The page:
Nov 05, 2015 01:56PM ● Published by Bryan Scott
By Cassandra Goff
H&D BBQ began as a competition barbeque team. They decided to “bring quality competition barbecue to the table” and opened their doors to the public on Fort Union Blvd. in late 2014. The restaurant used a smoker that ran for the majority of the day, which created heavy smoke clouding the neighborhood behind it. Neighbors experienced the smoke in their homes and yards, so complaints to the city council were made.
Lori Marler spoke to the council on Sept. 22 as a concerned resident. The “smoker is nine feet from my property line,” she explained. The smoke filled her property every day. Her three children would “cough and cough” as a result. She explained how going out to her car to bring in groceries was a huge hassle because the smoke would fill her house and burn her throat.
“I have lived in that house for 13 years,” she explained, and for “over 100 days” smoke has invaded her life. She wanted the council to come up with an action plan in regards to the restaurant. It seems to her that “no one wants to shut this business down.” She spoke to council members, saying it seemed like “all of you are hoping that someone else will shut them down so you don’t have to get your hands dirty.” You are “worried about reputation” and “really, what about that is right?” She wants the city council to be aware of the problem and do something about it because “this is a great place but there is always room for improvement.”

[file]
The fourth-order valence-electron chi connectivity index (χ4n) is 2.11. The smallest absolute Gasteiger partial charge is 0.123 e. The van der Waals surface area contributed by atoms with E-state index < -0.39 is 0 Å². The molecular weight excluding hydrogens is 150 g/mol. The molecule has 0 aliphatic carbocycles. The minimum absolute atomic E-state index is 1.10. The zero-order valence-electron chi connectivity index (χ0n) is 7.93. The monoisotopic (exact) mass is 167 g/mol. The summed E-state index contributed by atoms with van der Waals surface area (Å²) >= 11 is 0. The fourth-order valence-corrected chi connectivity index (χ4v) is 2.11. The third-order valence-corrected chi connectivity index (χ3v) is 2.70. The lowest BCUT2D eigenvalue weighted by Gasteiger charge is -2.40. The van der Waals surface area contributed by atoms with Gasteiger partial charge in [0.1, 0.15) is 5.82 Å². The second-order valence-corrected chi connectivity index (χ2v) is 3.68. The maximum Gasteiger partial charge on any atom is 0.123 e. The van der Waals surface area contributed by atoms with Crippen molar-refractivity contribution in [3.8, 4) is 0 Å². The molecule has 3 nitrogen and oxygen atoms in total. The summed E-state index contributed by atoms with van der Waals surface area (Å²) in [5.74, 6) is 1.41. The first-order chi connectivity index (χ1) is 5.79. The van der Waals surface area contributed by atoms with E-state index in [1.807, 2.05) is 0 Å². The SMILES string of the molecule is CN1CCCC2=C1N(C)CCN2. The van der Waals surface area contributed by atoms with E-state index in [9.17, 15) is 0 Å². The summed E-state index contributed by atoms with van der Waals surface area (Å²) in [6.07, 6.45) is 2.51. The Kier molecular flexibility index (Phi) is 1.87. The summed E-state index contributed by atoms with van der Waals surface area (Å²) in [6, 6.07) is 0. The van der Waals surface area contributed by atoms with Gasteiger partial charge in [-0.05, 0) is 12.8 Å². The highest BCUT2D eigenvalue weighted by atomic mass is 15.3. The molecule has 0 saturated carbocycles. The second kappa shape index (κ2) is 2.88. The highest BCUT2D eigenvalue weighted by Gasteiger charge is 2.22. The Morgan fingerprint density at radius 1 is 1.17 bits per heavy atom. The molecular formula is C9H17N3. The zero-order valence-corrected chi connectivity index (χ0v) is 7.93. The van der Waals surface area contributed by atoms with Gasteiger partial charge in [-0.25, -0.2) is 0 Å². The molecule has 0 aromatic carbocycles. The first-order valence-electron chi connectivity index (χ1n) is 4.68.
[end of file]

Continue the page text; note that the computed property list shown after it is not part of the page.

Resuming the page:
In response, John Park, city manager of Cottonwood Heights, explained how they had been attempting to gain evidence for a public nuisance. They were using smoke readers to monitor the air, hoping for readings that would suggest a nuisance. Smoke from the smoker seemed like it would provide the evidence needed, but the wind kept blowing it away. Once the “monitoring air quality on smoke” was complete, the numbers went to the health department. Unfortunately, the smoke readings were for particulates that are picked up in big industry smoke and car exhaust so it did not pick up substantial readings from the restaurant smoke. Park explained they were “hoping for specific measures” with the smoke readings because the “only action can be taken with public nuisance.”
After this discussion, members from the city sat down with restaurant owners in hope for “voluntary compliance” to end the problem. They wanted to come up with an action plan in a “reasonable amount of time.”
H&D BBQ was attempting to work with the neighbors and city council to find solutions. They are a family business that invested time and money into their barbecue and didn’t want to completely shut down. “It’s a very small family business, it’s a mom and pop set up, pretty much everything we have is into the restaurant, so we definitely want to make sure we are working with everybody because we want to be around for a long time,” James Parr told Fox13 on Sept. 23.
Despite the efforts of compromise from the restaurant and the neighbors, on Oct. 13, the Facebook page for H&D BBQ announced, “Due to unseen circumstances the new partnership has fallen through. It pains us to say that we will be closed quite possibly for good now unless a miracle appears. For those who have supported us we cannot thank you enough, those who have helped us to build up our dream, thank you.”
The city council said they did not cite the restaurant and were unaware that the doors had been closed. “We really feel awful,” public relations specialist, Dan Metcalf, Jr. said. “We were stuck in the middle of this situation and sympathize with the restaurant and the neighbors.”